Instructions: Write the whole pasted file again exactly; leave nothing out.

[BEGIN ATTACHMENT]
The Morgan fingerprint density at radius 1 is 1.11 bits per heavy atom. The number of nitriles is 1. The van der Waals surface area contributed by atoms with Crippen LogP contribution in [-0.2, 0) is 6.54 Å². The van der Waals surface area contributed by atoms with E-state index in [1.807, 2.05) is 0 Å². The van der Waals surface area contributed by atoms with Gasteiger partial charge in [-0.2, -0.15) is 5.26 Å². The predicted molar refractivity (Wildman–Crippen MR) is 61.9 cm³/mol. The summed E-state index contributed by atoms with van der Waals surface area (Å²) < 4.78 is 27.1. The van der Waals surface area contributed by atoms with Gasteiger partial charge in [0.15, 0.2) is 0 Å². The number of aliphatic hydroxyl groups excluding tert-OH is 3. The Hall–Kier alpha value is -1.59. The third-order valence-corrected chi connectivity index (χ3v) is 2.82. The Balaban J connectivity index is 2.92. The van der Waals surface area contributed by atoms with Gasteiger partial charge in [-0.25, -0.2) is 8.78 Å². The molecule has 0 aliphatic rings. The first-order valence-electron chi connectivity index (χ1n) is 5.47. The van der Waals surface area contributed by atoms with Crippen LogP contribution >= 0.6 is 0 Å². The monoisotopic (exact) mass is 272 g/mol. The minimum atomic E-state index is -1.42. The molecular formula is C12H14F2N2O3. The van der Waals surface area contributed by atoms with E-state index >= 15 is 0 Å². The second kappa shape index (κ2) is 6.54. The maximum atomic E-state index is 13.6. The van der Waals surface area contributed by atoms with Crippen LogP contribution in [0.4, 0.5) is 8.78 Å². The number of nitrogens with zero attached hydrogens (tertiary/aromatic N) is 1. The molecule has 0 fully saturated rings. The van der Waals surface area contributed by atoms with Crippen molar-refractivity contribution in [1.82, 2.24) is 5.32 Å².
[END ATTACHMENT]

The Morgan fingerprint density at radius 1 is 1.11 bits per heavy atom. The number of nitriles is 1. The van der Waals surface area contributed by atoms with Crippen LogP contribution in [-0.2, 0) is 6.54 Å². The van der Waals surface area contributed by atoms with E-state index in [1.807, 2.05) is 0 Å². The van der Waals surface area contributed by atoms with Gasteiger partial charge in [-0.2, -0.15) is 5.26 Å². The predicted molar refractivity (Wildman–Crippen MR) is 61.9 cm³/mol. The summed E-state index contributed by atoms with van der Waals surface area (Å²) < 4.78 is 27.1. The van der Waals surface area contributed by atoms with Gasteiger partial charge in [0.15, 0.2) is 0 Å². The number of aliphatic hydroxyl groups excluding tert-OH is 3. The Hall–Kier alpha value is -1.59. The third-order valence-corrected chi connectivity index (χ3v) is 2.82. The Balaban J connectivity index is 2.92. The van der Waals surface area contributed by atoms with Gasteiger partial charge in [-0.25, -0.2) is 8.78 Å². The molecule has 0 aliphatic rings. The first-order valence-electron chi connectivity index (χ1n) is 5.47. The van der Waals surface area contributed by atoms with Crippen LogP contribution >= 0.6 is 0 Å². The monoisotopic (exact) mass is 272 g/mol. The minimum atomic E-state index is -1.42. The molecular formula is C12H14F2N2O3. The van der Waals surface area contributed by atoms with E-state index >= 15 is 0 Å². The second kappa shape index (κ2) is 6.54. The maximum atomic E-state index is 13.6. The van der Waals surface area contributed by atoms with Crippen LogP contribution in [0.4, 0.5) is 8.78 Å². The number of nitrogens with zero attached hydrogens (tertiary/aromatic N) is 1. The molecule has 0 fully saturated rings. The van der Waals surface area contributed by atoms with Crippen molar-refractivity contribution in [1.82, 2.24) is 5.32 Å².